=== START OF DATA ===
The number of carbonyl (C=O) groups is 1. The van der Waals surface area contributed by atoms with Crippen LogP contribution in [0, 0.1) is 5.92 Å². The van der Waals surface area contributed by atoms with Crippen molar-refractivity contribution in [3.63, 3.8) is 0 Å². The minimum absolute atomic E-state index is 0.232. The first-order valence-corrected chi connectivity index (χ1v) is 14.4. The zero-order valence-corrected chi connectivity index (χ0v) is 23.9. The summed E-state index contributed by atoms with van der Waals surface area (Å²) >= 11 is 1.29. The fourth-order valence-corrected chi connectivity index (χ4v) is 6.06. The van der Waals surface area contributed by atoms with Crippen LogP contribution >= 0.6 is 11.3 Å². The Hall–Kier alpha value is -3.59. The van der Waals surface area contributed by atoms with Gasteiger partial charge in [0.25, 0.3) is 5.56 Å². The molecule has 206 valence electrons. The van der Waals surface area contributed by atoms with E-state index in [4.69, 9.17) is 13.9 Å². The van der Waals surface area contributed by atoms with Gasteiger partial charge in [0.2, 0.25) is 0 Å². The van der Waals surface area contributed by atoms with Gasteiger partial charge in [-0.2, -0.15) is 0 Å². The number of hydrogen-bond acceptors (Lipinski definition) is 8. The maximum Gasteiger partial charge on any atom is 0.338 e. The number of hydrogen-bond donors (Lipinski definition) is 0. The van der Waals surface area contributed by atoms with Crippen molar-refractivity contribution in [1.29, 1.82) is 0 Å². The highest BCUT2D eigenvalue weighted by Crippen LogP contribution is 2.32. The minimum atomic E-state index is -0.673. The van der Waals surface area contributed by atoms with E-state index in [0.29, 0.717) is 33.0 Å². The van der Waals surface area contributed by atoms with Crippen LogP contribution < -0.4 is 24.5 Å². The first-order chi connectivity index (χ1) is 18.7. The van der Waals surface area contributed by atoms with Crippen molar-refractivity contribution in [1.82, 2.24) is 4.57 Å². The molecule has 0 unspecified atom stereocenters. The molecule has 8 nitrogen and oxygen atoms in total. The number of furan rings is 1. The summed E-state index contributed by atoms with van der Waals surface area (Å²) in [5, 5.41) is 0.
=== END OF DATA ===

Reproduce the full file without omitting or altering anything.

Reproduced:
The number of carbonyl (C=O) groups is 1. The van der Waals surface area contributed by atoms with Crippen LogP contribution in [0, 0.1) is 5.92 Å². The van der Waals surface area contributed by atoms with Crippen molar-refractivity contribution in [3.63, 3.8) is 0 Å². The minimum absolute atomic E-state index is 0.232. The first-order valence-corrected chi connectivity index (χ1v) is 14.4. The zero-order valence-corrected chi connectivity index (χ0v) is 23.9. The summed E-state index contributed by atoms with van der Waals surface area (Å²) >= 11 is 1.29. The fourth-order valence-corrected chi connectivity index (χ4v) is 6.06. The van der Waals surface area contributed by atoms with Crippen LogP contribution >= 0.6 is 11.3 Å². The Hall–Kier alpha value is -3.59. The van der Waals surface area contributed by atoms with Gasteiger partial charge in [0.25, 0.3) is 5.56 Å². The molecule has 206 valence electrons. The van der Waals surface area contributed by atoms with E-state index in [4.69, 9.17) is 13.9 Å². The van der Waals surface area contributed by atoms with Gasteiger partial charge in [0.2, 0.25) is 0 Å². The van der Waals surface area contributed by atoms with Gasteiger partial charge in [-0.2, -0.15) is 0 Å². The number of hydrogen-bond acceptors (Lipinski definition) is 8. The maximum Gasteiger partial charge on any atom is 0.338 e. The number of hydrogen-bond donors (Lipinski definition) is 0. The van der Waals surface area contributed by atoms with Crippen molar-refractivity contribution in [1.29, 1.82) is 0 Å². The highest BCUT2D eigenvalue weighted by Crippen LogP contribution is 2.32. The minimum atomic E-state index is -0.673. The van der Waals surface area contributed by atoms with E-state index in [0.29, 0.717) is 33.0 Å². The van der Waals surface area contributed by atoms with Crippen LogP contribution < -0.4 is 24.5 Å². The first-order chi connectivity index (χ1) is 18.7. The van der Waals surface area contributed by atoms with Crippen molar-refractivity contribution in [1.82, 2.24) is 4.57 Å². The molecule has 0 unspecified atom stereocenters. The molecule has 8 nitrogen and oxygen atoms in total. The number of furan rings is 1. The summed E-state index contributed by atoms with van der Waals surface area (Å²) in [5, 5.41) is 0.